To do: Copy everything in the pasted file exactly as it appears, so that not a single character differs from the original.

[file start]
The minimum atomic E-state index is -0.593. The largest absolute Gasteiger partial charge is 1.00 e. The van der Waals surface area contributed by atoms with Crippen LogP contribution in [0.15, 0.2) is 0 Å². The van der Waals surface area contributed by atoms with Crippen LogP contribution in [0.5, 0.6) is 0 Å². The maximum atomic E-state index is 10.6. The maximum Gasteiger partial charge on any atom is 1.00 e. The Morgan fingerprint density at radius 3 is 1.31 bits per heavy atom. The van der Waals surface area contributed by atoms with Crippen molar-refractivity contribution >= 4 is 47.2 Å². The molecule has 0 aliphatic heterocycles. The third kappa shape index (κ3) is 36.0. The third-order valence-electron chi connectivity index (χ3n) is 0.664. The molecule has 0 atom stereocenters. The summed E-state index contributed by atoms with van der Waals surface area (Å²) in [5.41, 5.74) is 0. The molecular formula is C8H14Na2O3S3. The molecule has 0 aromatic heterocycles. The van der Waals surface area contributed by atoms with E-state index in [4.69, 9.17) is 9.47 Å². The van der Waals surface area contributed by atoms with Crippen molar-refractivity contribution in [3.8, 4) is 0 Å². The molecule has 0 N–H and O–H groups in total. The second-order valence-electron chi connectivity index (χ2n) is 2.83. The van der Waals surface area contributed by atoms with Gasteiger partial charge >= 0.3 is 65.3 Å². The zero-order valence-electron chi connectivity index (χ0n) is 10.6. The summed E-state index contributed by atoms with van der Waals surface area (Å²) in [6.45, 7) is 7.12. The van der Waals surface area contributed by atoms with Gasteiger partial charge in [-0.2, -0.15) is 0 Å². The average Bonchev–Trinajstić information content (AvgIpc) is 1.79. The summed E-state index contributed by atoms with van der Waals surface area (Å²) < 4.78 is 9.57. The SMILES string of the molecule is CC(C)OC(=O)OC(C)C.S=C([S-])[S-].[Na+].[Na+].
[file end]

The minimum atomic E-state index is -0.593. The largest absolute Gasteiger partial charge is 1.00 e. The van der Waals surface area contributed by atoms with Crippen LogP contribution in [0.15, 0.2) is 0 Å². The van der Waals surface area contributed by atoms with Crippen LogP contribution in [0.5, 0.6) is 0 Å². The maximum atomic E-state index is 10.6. The maximum Gasteiger partial charge on any atom is 1.00 e. The Morgan fingerprint density at radius 3 is 1.31 bits per heavy atom. The van der Waals surface area contributed by atoms with Crippen molar-refractivity contribution >= 4 is 47.2 Å². The molecule has 0 aliphatic heterocycles. The third kappa shape index (κ3) is 36.0. The third-order valence-electron chi connectivity index (χ3n) is 0.664. The molecule has 0 atom stereocenters. The summed E-state index contributed by atoms with van der Waals surface area (Å²) in [5.41, 5.74) is 0. The molecular formula is C8H14Na2O3S3. The molecule has 0 aromatic heterocycles. The van der Waals surface area contributed by atoms with E-state index in [4.69, 9.17) is 9.47 Å². The van der Waals surface area contributed by atoms with Crippen molar-refractivity contribution in [3.8, 4) is 0 Å². The molecule has 0 N–H and O–H groups in total. The second-order valence-electron chi connectivity index (χ2n) is 2.83. The van der Waals surface area contributed by atoms with Gasteiger partial charge >= 0.3 is 65.3 Å². The zero-order valence-electron chi connectivity index (χ0n) is 10.6. The summed E-state index contributed by atoms with van der Waals surface area (Å²) in [6.45, 7) is 7.12. The van der Waals surface area contributed by atoms with Gasteiger partial charge in [-0.2, -0.15) is 0 Å². The average Bonchev–Trinajstić information content (AvgIpc) is 1.79. The summed E-state index contributed by atoms with van der Waals surface area (Å²) < 4.78 is 9.57. The SMILES string of the molecule is CC(C)OC(=O)OC(C)C.S=C([S-])[S-].[Na+].[Na+].